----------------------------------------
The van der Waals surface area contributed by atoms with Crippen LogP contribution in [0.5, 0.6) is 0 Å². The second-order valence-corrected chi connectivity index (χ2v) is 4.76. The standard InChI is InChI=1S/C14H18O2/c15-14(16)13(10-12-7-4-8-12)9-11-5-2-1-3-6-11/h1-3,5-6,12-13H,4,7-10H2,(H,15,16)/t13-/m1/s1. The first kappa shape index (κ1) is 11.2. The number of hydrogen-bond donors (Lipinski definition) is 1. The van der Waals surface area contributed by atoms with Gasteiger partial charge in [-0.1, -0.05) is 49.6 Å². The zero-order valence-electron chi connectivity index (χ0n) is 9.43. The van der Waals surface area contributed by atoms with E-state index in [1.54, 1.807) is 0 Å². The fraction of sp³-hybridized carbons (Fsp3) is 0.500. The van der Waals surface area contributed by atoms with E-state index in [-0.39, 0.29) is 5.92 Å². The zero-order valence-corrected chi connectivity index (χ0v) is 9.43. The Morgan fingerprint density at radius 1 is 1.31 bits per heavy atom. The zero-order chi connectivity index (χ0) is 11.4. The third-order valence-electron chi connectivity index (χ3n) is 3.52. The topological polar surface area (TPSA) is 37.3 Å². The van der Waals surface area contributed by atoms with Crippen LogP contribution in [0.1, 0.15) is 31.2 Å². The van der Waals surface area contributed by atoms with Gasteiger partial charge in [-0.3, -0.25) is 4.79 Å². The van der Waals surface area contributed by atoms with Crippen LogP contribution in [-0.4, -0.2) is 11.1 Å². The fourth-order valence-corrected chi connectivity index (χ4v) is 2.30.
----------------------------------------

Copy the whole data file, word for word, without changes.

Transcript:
The van der Waals surface area contributed by atoms with Crippen LogP contribution in [0.5, 0.6) is 0 Å². The second-order valence-corrected chi connectivity index (χ2v) is 4.76. The standard InChI is InChI=1S/C14H18O2/c15-14(16)13(10-12-7-4-8-12)9-11-5-2-1-3-6-11/h1-3,5-6,12-13H,4,7-10H2,(H,15,16)/t13-/m1/s1. The first kappa shape index (κ1) is 11.2. The number of hydrogen-bond donors (Lipinski definition) is 1. The van der Waals surface area contributed by atoms with Gasteiger partial charge in [-0.1, -0.05) is 49.6 Å². The zero-order valence-electron chi connectivity index (χ0n) is 9.43. The van der Waals surface area contributed by atoms with E-state index in [1.54, 1.807) is 0 Å². The fraction of sp³-hybridized carbons (Fsp3) is 0.500. The van der Waals surface area contributed by atoms with E-state index in [-0.39, 0.29) is 5.92 Å². The zero-order valence-corrected chi connectivity index (χ0v) is 9.43. The Morgan fingerprint density at radius 1 is 1.31 bits per heavy atom. The zero-order chi connectivity index (χ0) is 11.4. The third-order valence-electron chi connectivity index (χ3n) is 3.52. The topological polar surface area (TPSA) is 37.3 Å². The van der Waals surface area contributed by atoms with Crippen LogP contribution in [0.1, 0.15) is 31.2 Å². The van der Waals surface area contributed by atoms with Gasteiger partial charge in [-0.3, -0.25) is 4.79 Å². The van der Waals surface area contributed by atoms with Crippen LogP contribution in [-0.4, -0.2) is 11.1 Å². The fourth-order valence-corrected chi connectivity index (χ4v) is 2.30.